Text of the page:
by David P. Greisman
Chris Algieri knows that what he’s seen with Ruslan Provodnikov may very well be what he’s going to get — the relentlessly aggressive pressure fighter who dragged Timothy Bradley into a war and who broke Mike Alvarado down.
And so Algieri, who challenges Provodnikov for his world title on June 14 at Barclays Center in Brooklyn, knows what his approach well have to entail.
“The mantra of camp is ‘master boxer.’ We’re going to go out there and be a master boxer,” he said on a May 28 media conference call. “This is a boxing match. It’s not a boardwalk brawl. So basically I’ve got to go out there and use my skills. And as much as Ruslan is a come forward and pressure fighter, it takes a certain amount of skill. I know that him and his team are working on boxing skills and trying to work a game plan. It’s not just a fight. This is a boxing match. We’re both going to go out there with our strategies. A big part of mine is going to be to try to be a master boxer.”
He also knows that he’s going to have to prepare himself for moments when boxing won’t keep Provodnikov away.
“There’s no shot that I’m not going to have to fight,” Algieri said. “Ruslan’s going to put the pressure on. But at the same time, even though I’m deemed the boxer him the puncher, once we’re inside, I can still punch. I’m still going to be in there, still going to be able to throw and use my skills on the inside.”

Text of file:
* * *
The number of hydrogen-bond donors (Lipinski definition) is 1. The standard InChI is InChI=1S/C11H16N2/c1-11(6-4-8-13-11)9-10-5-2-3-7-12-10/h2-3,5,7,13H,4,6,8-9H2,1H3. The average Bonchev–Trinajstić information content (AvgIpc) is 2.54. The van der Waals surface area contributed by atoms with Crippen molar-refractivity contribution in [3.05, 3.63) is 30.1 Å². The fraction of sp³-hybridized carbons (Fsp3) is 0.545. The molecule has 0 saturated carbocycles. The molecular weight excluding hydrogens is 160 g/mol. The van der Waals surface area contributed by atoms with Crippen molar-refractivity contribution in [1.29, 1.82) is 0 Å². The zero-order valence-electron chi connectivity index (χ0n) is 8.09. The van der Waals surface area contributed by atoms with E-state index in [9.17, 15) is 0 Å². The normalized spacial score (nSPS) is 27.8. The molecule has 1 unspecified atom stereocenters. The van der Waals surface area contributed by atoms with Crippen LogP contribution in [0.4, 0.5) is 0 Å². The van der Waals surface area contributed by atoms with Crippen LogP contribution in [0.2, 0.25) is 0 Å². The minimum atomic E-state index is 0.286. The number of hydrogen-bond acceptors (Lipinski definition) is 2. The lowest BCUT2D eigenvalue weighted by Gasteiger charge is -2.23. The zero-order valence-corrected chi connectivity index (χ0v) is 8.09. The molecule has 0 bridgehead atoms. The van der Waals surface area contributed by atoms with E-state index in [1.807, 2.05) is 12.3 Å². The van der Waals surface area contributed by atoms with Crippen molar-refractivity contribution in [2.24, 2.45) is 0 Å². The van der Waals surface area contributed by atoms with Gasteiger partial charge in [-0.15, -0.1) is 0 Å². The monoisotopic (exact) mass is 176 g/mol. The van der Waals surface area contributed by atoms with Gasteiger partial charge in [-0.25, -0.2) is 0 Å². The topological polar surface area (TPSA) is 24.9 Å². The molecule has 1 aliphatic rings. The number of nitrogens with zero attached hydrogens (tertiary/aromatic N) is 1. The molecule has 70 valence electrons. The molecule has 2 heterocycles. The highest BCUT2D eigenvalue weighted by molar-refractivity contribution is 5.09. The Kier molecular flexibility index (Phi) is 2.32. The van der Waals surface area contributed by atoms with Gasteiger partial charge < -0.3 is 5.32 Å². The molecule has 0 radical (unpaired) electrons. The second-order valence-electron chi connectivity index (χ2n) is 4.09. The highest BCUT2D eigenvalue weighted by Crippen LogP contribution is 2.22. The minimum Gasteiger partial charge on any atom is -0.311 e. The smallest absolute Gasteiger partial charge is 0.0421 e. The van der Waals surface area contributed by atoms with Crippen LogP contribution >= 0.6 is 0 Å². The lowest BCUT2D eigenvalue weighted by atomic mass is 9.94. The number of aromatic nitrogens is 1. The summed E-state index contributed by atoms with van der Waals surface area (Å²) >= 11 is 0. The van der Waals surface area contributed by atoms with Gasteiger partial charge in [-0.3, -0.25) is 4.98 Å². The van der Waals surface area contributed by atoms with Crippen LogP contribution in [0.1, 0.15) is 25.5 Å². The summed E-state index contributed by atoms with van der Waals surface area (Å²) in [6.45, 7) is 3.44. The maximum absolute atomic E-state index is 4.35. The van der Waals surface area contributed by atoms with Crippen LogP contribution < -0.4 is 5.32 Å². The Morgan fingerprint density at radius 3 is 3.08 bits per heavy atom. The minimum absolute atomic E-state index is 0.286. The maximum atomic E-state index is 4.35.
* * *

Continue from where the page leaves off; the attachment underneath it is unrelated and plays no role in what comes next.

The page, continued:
Earlier in the conference call, Algieri was complimentary of Provodnikov while also getting slightly into what he felt are his opponent’s weaknesses.
“Ruslan is a great fighter and is a great champion. It’s a real honor to be in there with him,” he said. “I have seen him fight before. I’m actually a fan of watching Ruslan fight. He’s a pressure fighter. He comes forward. He’s super tough, very durable. He’s a good, strong puncher, and he maintains his pressure throughout the bout. He moves his head when he needs to and crosses the line and closes the distance very well. … But just based on past fights, there’s a weaknesses with dealing with a jab and a boxer and movement. Those are the things that we’ve been trying to work most on. But at the end of the day, it’s a fight. Ruslan’s going to press the action. I’m going to have to stand and fight at times. We’ll be ready for that as well.”
Algieri was then asked if there were any opponents he’d fought who might compare somewhat to Provodnikov.
“I think I’ve fought a couple guys who are pressure fighters and big punchers. My last opponent, Emmanuel Taylor, was a very well-known knockout puncher. He had one-punch power. He also threw a lot of very tight, short punches. I fought a fighter, a Puerto Rican fighter, Jose Peralta, who is a shorter, stockier pressure, aggressive guy as well.”
Pick up a copy of David’s new book, “Fighting Words: The Heart and Heartbreak of Boxing,” at http://bit.ly/fightingwordsamazon or internationally at http://bit.ly/fightingwordsworldwide. Send questions/comments via email at firstname.lastname@example.org